Q: I receive my Khepera but LabVIEW® is not included.

A: LabVIEW® is a product of National Instruments ( ) and you should contact them to order it. The fact to order LabVIEW® locally (and not from K-Team, which could be possible) gives you a better local support from National Instruments. National Instruments does not like that we buy a package from the swiss branch and then the support is given by your local branch. Moreover, please note that:

  • LabVIEW® can be useful but it is not necessary to use Khepera.

    LabVIEW® controls Khepera using a very simple ASCII protocol on the serial line. This protocol is documented and can be implemented easely in your favourite anvironment that you already use (we have Khepera users working on many machines and many environments, like LISP, MATLAB®, Mathematica etc.

    The advantage in using LabVIEW® is that you can create a visualisation tool in some minutes. The same in a C environment would take much more time and competences. The disadvantage of the LabVIEW® environment the fact that this environment is quite slow in execution. Moreover, LabVIEW® is very general, and do not has all mechanisms that you can find on a specific environment like a robot simulator or your own soft.
  • You have several version of LabVIEW®. The only LabVIEW® functionality you really need for Khepera is the serial communication. This means that you do not need to buy special drivers for data acquisition.
  • LabVIEW® is usually quite expensive (starting around 1500$)
  • There is a VERY cheap student version of LabVIEW®. The student edition is published by Prentice-Hall. You can have more infos at the page:

    The only limitation of this edition is that it is an old version.

Q: The gripper does not work: it does not stop when it feels a resistance.

A: It is true that the "close gripper" command ("T,1,D,1") does stop automatically when it feels a resistance. However it often happens that users unknowingly call this command repeatedly which WILL cause problems. For instance:

void grasp()
if (isGripperOpen())

is correct, although that fact that the grasp() routine does not return a value prevents you from knowing the grasp was successful or not. In addition, it is not clear what isGripperOpen() does: what does it return if the gripper is holding an object and is neither completely open nor closed? Depending on how the calling function is written it is possible that the software is calling the grasp() routine repeatedly, which can explain why the gripper no longer works properly.

Q: The gripper does not open and close properly, or at all.

A: The symptoms indicate that the belt inside the gripper has jumped off the pulley. It is a somewhat delicate operation to put it back, but with care you can do it yourself.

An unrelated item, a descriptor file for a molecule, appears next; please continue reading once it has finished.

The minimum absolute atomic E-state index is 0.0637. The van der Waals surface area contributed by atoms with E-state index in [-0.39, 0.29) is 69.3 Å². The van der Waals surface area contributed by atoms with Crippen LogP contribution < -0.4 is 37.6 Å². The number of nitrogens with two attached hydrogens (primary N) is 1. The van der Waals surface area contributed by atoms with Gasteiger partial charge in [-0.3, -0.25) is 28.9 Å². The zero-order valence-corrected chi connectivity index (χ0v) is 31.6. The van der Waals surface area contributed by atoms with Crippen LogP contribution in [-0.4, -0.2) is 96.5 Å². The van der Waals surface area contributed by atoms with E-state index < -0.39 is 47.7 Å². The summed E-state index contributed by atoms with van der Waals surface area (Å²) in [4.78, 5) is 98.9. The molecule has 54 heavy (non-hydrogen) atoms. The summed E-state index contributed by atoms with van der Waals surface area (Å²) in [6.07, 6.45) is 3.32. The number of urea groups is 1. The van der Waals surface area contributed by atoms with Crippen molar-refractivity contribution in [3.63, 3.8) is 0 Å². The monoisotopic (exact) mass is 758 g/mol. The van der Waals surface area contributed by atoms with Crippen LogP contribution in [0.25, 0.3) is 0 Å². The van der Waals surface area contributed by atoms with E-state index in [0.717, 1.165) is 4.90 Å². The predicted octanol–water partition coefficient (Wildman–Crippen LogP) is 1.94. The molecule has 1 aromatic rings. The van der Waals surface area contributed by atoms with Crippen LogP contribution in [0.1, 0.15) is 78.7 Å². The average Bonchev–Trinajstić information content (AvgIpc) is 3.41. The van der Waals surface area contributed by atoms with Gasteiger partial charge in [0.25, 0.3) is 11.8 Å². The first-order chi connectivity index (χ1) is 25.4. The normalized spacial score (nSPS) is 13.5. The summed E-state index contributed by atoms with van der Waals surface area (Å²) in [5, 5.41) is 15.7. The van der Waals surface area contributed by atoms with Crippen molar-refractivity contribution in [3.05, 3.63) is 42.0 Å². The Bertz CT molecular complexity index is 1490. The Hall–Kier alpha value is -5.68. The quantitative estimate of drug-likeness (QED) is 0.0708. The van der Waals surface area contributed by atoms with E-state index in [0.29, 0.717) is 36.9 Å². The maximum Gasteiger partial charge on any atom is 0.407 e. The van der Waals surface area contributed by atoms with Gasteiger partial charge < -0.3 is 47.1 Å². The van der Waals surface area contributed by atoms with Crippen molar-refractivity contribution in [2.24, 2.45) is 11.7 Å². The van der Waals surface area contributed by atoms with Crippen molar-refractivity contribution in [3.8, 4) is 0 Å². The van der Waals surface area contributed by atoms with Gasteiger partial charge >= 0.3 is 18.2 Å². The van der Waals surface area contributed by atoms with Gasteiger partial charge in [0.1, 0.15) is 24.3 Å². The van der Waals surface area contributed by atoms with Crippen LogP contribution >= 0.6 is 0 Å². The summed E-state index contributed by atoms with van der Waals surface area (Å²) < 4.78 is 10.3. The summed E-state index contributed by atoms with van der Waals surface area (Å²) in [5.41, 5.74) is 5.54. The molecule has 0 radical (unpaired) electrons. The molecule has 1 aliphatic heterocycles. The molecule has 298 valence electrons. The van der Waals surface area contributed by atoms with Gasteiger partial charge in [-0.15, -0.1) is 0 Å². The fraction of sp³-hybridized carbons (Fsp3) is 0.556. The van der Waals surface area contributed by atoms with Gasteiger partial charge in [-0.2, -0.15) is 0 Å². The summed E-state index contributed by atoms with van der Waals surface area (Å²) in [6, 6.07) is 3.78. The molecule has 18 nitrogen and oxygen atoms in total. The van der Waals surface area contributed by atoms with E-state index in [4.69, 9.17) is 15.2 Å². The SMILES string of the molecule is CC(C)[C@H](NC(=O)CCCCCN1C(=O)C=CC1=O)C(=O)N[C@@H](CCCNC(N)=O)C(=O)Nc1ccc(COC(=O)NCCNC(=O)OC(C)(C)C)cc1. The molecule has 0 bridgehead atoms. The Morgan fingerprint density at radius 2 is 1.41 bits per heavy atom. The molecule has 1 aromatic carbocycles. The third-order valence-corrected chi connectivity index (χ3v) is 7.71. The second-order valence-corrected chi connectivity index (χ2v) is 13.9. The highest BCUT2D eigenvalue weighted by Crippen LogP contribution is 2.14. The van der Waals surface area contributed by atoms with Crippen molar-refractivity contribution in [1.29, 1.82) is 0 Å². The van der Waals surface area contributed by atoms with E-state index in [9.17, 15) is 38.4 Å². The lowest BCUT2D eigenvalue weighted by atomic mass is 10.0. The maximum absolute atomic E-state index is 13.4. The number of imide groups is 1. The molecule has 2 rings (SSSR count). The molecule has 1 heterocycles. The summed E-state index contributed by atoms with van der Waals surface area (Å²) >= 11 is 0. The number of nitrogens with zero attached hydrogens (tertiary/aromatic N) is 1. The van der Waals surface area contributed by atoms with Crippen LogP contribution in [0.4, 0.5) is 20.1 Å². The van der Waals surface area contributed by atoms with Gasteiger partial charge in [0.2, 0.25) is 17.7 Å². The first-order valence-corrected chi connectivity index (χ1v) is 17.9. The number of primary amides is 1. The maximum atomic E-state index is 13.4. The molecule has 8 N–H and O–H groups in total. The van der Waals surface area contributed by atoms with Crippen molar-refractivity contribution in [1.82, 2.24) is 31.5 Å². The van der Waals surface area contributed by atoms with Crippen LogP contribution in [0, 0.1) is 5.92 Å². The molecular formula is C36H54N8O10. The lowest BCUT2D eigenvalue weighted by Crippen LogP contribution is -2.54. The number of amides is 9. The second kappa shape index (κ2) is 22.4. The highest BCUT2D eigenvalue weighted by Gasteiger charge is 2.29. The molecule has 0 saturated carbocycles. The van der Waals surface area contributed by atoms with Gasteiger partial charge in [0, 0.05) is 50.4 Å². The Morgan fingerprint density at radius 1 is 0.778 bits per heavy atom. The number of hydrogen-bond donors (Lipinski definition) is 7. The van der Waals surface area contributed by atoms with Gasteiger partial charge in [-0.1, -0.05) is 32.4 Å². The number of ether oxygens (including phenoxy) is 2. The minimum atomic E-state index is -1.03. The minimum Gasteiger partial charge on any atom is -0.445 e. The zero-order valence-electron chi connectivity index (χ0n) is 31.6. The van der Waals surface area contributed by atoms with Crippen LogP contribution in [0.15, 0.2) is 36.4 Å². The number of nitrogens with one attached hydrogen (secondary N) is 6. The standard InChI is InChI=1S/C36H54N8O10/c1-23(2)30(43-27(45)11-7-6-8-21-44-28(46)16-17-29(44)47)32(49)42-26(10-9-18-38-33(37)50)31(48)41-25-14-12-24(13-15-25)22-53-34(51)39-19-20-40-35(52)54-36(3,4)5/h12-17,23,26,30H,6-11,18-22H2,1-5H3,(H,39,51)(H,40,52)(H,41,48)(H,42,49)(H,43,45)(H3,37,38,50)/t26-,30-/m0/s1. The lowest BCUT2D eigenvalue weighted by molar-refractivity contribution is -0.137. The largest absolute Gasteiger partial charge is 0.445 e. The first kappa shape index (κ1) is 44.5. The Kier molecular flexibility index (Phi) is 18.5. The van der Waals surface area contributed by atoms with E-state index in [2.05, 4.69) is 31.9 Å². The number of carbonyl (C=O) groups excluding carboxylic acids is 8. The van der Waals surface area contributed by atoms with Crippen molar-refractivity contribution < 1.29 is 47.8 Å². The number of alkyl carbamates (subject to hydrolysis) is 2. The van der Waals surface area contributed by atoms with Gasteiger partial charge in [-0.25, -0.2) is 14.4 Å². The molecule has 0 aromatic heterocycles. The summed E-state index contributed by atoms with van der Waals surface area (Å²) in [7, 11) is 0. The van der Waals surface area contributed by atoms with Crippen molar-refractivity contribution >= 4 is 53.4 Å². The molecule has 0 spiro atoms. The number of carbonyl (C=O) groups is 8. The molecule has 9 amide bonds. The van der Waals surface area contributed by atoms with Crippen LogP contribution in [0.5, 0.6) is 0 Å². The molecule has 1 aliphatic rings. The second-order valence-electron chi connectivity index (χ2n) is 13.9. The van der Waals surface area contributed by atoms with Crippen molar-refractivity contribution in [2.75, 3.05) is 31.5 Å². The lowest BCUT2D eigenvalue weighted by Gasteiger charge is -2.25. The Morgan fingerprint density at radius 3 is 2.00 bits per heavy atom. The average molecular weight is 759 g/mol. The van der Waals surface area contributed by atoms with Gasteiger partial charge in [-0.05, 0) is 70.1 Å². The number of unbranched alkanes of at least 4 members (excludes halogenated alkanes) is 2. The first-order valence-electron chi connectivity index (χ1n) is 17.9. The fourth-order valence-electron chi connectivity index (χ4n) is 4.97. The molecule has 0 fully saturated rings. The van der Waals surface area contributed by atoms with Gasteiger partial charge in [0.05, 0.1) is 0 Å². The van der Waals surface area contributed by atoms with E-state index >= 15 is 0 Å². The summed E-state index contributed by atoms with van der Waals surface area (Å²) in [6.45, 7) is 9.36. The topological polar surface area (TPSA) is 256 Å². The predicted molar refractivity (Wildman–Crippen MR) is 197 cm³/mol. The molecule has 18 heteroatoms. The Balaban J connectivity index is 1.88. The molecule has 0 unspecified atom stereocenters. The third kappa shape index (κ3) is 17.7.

1. Disconnect the power to the gripper

2. Remove the 6 screws that hold the upper PCB in place

3. Gently lift the part of circuit next to the arm motor. There is another motor inside the arm with a pulley at one end that moves the gripper's "fingers". You should be able to see if the belt has jumped off the pulley or not.

4. If the belt is still on the pulley, you have another problem, so put everything back together and call us!

5. If the belt HAS left the pulley, make sure the gripper is fully CLOSED, then hold the motor with your right hand, while holding the gripper closed with your left hand. Manipulate the motor to get the belt to fit back into the groove on the pulley.

6. Once you get the belt back on the pulley, replace the motor in its normal position

7. Replace the PCB, being careful that the flex circuit is properly placed inside the arm. Don't make any sideways movements while replacing the circuit. (???)

8. Replace the 6 screws.

Q: Why do I get no video signal?

A: Most of the times, users, which broke the locating pin on the K2D connector, connect it reversely. This causes the destruction of an electronic component (MAX238). Replacing it is sufficient to repair your K2D. Other rare causes can be broken cable, broken K2D connector or broken CCD.

Q: What is the difference between K2D and K6300?

The K2D is a standard analog CCD camera with a resolution of 510 TV lines. To operate a Khepera with a K2D, you need a rotating cable which is provided within the K2D set. It means that Khepera II with K2D cannot operate in autonomous mode: a PC with a framegrabber are needed.

The Vision 2D, or K6300, is a new product with a resolution of 160x120 color pixels and with on board processing. It consists in two Khepera turrets:

  • a MC68331 coprocessor turret dedicated to image processing,
  • a sensor turret based on a VVL 6300 chip.

This turret does not include an analog video output and consequently cannot fully replace a K2D